A STATE OF THE ART equestrian centre at Chelwood Gate which was specifically designed to cater to international competitive riders hosted all five members of the Swedish Olympic eventing team last week.
Malin Petersen, Ludvig Svennerstal, Sara Algotsson Ostholt, Linda Algotsson and Niklas Lindbak brought their competition horses Sofarsogood, Shamwari, Wega, La Fair and Mister Pooh to the Chelwood Equestrian Training Centre off Chelwood Gate Road prior to leaving for the London 2012 games at Greenwich. Sweden has qualified one team and five quota places in the individual event after finishing in fourth place at the 2011 European Eventing Championships. The Olympic three-day event comprising dressage, cross country and show jumping, runs from July 28 to 31
The new Centre has an Olympic sized outdoor arena with show jumps, a covered horsewalker, indoor school and 20-jump event course. It also has self catering cottages and hosts regular training sessions with internationally-known eventing, show-jumping and dressage coaches.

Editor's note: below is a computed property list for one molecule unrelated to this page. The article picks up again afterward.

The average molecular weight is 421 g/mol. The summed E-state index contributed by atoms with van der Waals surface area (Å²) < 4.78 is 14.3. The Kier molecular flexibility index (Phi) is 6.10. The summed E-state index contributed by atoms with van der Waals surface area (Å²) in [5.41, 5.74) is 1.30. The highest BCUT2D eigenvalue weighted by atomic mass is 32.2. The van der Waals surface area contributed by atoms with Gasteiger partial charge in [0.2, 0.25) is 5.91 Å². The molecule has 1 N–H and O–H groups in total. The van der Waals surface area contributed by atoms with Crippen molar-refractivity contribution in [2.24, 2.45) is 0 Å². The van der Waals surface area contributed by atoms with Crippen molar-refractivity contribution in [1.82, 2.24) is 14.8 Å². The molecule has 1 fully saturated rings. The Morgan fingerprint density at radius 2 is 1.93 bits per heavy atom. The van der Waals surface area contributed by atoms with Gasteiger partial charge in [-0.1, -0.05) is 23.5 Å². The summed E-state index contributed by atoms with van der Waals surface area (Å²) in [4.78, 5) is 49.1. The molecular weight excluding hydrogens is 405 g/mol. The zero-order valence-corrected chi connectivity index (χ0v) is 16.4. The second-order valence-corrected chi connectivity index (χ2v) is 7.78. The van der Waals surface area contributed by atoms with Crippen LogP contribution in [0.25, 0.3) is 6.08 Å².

Owner Rassshied Din said: “This centre was at least four or five years in the making. I had a house in Nutley and then this former dairy farm came onto the market. We thought it had the land and potential to make a first-class equestrian centre. My speciality is design and we checked with Olympic equestrian organisers to find out what they needed from a training centre suitable for riders and horses competing at the highest level.
“We put forward proposals to Wealden and we are delighted they were accepted. They received formal planning permission and now the scheme is finished we think Wealden is pretty proud of it - it was one of the biggest and most comprehensive to go through their system.”
Rasshied’s firm was involved in the interior design of Heathrow’s Terminal Five and the museum to Princess Diana at Althorp. He laughed: “This was a semi-retirement project but it seems to have been going very well. We are happy with the outcome and were delighted to have the team here.”
The Centre takes liveries for competitive riders but also hosts the local Pony Club.
Rasshied said the aim was to appeal to all levels of horse and rider.